Every American high school student learns about the Puritans and their "city upon a hill," an iconic metaphor for how our country was founded on distinctly Christian religious ideals. However, this understanding overlooks the complex spiritual history of the United States, from its very origins. One Nation, Under Gods: A New American History shows how the nation was shaped by multiple religious traditions, a rich interplay of beliefs making up the fabric of American life.
Manseau provides countless examples of how the country diverged from a standard, monotheistic Christian mantel. Covering five centuries of history, he reexamines familiar events through the lens of broader religious understanding. From Thomas Jefferson's assertion that religion should be protected whether it be "twenty gods or no god," a foundational argument for tolerance, to the complex social origins of the Salem witch trials, One Nation demonstrates again and again how our country was shaped by an incredibly wide spectrum of beliefs.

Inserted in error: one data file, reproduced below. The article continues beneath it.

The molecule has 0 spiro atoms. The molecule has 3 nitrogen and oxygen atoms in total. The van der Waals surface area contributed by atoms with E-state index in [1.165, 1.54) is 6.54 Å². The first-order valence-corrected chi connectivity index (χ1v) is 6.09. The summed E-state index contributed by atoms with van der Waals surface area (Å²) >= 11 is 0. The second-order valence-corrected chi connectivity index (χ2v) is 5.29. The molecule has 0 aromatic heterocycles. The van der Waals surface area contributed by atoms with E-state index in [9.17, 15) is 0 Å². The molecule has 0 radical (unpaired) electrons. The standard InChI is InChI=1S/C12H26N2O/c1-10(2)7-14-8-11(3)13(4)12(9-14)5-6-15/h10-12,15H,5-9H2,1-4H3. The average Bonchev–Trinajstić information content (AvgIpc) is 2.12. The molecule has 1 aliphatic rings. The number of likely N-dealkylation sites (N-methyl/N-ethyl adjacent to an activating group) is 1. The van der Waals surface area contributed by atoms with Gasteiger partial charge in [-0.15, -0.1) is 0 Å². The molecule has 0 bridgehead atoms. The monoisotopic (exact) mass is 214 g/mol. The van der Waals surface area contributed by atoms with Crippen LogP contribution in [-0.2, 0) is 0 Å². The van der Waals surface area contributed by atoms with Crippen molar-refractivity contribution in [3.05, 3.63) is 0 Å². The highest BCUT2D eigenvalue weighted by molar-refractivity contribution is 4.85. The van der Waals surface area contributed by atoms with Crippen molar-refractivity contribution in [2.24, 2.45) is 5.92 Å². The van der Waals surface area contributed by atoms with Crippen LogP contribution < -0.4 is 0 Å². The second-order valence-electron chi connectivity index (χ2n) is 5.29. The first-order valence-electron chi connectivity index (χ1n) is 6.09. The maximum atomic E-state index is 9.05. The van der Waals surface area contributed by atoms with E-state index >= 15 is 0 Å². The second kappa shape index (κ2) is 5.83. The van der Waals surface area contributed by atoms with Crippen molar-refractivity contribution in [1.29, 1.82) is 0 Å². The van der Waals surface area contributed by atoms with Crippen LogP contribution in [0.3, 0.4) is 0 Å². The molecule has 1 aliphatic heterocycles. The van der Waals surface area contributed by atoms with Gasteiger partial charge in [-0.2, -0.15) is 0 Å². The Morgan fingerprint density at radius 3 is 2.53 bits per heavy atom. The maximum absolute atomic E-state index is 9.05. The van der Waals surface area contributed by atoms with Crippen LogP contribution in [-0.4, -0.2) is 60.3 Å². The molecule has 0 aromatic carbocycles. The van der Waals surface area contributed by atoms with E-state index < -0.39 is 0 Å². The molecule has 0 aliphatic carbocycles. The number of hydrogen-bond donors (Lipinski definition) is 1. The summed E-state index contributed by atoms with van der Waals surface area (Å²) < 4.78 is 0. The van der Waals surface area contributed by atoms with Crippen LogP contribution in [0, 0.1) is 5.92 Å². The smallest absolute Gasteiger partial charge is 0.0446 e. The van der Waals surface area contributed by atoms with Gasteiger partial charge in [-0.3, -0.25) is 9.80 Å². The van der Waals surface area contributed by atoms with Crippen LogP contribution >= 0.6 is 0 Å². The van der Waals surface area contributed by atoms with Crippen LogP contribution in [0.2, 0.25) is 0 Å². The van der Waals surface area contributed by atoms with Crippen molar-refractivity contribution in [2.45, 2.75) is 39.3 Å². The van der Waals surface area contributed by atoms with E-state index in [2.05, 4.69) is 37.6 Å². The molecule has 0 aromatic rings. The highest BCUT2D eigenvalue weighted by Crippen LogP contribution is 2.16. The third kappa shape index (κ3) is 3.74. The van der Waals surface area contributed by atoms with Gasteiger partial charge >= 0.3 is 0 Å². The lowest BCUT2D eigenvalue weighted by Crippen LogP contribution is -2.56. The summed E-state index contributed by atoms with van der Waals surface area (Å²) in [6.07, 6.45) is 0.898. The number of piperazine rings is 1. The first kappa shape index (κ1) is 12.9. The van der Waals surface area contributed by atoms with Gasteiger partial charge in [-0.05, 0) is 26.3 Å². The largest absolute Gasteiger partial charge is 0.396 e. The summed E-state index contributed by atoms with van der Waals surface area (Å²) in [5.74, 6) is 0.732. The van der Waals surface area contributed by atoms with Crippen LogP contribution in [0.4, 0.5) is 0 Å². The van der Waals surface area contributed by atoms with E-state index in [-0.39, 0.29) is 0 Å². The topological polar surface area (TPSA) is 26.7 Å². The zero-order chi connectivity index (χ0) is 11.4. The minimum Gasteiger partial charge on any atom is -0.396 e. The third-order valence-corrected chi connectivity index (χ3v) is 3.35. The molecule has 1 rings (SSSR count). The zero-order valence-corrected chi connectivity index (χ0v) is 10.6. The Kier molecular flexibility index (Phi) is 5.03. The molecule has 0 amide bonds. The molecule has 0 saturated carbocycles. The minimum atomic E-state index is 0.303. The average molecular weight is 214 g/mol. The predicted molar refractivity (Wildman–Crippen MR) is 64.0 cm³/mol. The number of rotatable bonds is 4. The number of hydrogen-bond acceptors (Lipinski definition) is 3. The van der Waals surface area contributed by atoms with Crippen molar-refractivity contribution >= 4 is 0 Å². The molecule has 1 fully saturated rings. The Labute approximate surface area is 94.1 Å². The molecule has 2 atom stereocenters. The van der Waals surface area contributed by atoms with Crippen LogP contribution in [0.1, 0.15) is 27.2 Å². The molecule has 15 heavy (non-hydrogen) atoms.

Peter Manseau is the author of the memoir Vows, the novel Songs for the Butcher's Daughter, the travelogue Rag and Bone, and the forthcoming retelling of American history One Nation, Under Gods.
Winner of the National Jewish Book Award, the American Library Association's Sophie Brody Medal for Outstanding Achievement in Jewish Literature, the Ribalow Prize for Fiction, and a 2012 National Endowment for the Arts Literature Fellowship, he has also been shortlisted for the Center for Fiction's First Novel Prize and the Prix Médicis étranger, awarded to the best foreign novel published in France.
A founding editor of KillingTheBuddha.com and coauthor with Jeff Sharlet of Killing the Buddha: A Heretic's Bible, he received his doctorate in religion from Georgetown University, and is currently curating an exhibit on America's diverse religious past for the Smithsonian Institution's National Museum of American History.